In May 2015, the US Social Security Administration will release the official data on the most popular baby names given to children born in 2014. Let’s take a look back at the names that made their mark on the current list!
First, the numbers: in 2013, 51 girls’ names and 45 boys’ names charted in the US Top 1000 that had not ranked in 2012.
Some were retro revivals, names re-entering the rankings after long absences. Others were completely new.
Read on for a list of the 51 new names for girls that charted in 2013, as well as a look at the trends.
New Names for Girls: 51 Names Debuting or Returning in 2013
New Names for Girls: Trends
Retro Revival – Mabel, Marjorie, and Margot are back! So is Roxanne, a lovely, literary Persian name that was all over the radio in the 1970s and 80s. Belinda is back – though she hasn’t been gone for long. The Welsh Gwen also returned in 2013, and I think Gwen is a name to watch.
Surnames – We love surnames for boys and girls, but the names aren’t always the same. Sutton, Henley and Ellison debuted in the US Top 1000 in 2013, but only for girls. Others are more equal opportunity, including 2013 girl debuts Oakley, Hunter, Carter, Elliott, and Lennon.
Pop Culture – Daleyza, the most popular of 2013’s new names for girls, comes straight from reality television, via singer Larry Hernandez.
Alt Spellings – Alt spellings are especially big on the girls’ list, with Everleigh, Marleigh, Ariya, Ariyah, Kaidence, Tegan, Katalina, Hadlee, Jurnee, Saylor, Giavanna, Wynter, and Emerie all fitting into this category.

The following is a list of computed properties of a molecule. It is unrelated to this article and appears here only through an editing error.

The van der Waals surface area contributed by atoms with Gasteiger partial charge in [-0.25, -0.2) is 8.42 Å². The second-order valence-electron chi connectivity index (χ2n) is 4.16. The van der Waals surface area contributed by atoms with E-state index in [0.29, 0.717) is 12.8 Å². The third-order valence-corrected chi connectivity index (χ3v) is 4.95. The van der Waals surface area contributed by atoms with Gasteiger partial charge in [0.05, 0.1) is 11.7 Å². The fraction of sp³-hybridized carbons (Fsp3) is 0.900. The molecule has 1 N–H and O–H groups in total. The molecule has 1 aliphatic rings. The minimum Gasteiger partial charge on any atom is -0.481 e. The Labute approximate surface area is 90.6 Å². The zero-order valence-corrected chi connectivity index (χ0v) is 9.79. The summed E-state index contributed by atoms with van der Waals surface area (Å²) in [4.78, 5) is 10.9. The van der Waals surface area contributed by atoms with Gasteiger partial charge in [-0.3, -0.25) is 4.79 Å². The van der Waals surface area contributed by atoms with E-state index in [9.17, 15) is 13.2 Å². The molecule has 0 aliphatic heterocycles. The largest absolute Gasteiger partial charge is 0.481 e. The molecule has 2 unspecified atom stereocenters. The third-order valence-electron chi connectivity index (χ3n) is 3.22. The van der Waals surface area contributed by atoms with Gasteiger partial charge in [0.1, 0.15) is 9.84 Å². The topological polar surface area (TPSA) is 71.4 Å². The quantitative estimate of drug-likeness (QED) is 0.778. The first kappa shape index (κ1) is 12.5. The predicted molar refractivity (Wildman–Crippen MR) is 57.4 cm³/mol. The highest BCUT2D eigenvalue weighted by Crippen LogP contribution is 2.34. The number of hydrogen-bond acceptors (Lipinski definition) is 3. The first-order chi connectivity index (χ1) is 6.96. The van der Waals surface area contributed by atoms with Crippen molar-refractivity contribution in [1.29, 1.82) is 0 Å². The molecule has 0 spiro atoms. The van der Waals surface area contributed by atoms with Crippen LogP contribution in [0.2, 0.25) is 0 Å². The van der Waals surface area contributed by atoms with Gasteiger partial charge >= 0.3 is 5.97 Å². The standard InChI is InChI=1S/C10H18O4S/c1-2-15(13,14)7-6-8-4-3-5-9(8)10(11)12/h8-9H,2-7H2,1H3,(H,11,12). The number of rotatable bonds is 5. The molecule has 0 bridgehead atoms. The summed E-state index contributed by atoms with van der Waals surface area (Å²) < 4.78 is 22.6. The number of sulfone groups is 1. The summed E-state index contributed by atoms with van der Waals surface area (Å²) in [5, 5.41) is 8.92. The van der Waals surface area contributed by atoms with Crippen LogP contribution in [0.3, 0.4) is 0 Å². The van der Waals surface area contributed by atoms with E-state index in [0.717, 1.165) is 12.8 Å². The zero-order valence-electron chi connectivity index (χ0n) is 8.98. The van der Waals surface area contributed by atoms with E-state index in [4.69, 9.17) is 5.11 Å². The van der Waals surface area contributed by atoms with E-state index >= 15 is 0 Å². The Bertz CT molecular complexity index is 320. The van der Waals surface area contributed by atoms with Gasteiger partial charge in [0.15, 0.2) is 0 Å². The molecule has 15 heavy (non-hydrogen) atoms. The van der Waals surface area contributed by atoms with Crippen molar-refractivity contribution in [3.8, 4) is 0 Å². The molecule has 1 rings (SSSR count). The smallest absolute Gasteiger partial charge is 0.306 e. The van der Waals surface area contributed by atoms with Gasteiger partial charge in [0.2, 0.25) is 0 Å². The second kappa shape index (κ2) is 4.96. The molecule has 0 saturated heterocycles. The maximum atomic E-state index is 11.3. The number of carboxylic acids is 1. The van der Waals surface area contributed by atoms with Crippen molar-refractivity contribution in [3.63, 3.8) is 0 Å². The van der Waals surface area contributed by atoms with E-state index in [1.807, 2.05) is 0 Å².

Imports – There are some truly gorgeous imports on this years’ list. Gwyneth could make the pop culture list, but somehow I think this is less about La Paltrow and more about the lovely Welsh name. Freya, Astrid, and Liv come to us from Scandinavia, Rivka from Israel, Kailani from Hawaii (does that count as an import?), and Zainab from Arabic. Amalia could be a respelling of Amelia, or it might be a borrowing from overseas.
From the Map – We do like a good place name. Ireland and India both returned to the US Top 1000 in 2013.
Nature Names – Wren, Magnolia, Ivory – there’s no shortage of possibilities in this category. The three names are ones embraced by parents in 2013.
Creative Spins – Part-Ava, part-Evelyn, part-Adalyn, Avalyn debuted in 2013. Some of these names hover at the fringes of the rankings for a few years before fading. Others catch on. My guess is that we’ll be hearing more of Avalyn. Amia seems to be a twist on Mia, with influence from Amy and Amaya.
Borrowed from the Boys – I know – it’s a source of much controversy. But every year there are a few name on the girls’ US Top 1000 that were formerly reserved for boys. The French Remi arrived in the girls’ Top 1000, even as Remy raced up the boys’ chart. Could it be that we see the ‘i’ spelling as feminine in the US? And Rory, a climbing Irish favorite for boys, also debuted for girls in 2013. Here’s an interesting one: Neriah. It’s the name of a minor male figure in the Old Testament, but it seems to have a much longer history of use for girls, at least in the US.
Short and Sweet – Karly, Kori, Rosie, and Penny all cracked the US Top 1000 in 2013. They’re part-variant spellings, part-nicknames as given names.
Visions of Grandeur – The boys’ list included Royal and Duke. Girls rule, too, with Princess entering the US Top 1000 in 2013.
Which of the 2013 debut names is your personal favorite? Are there any that you think will really catch on?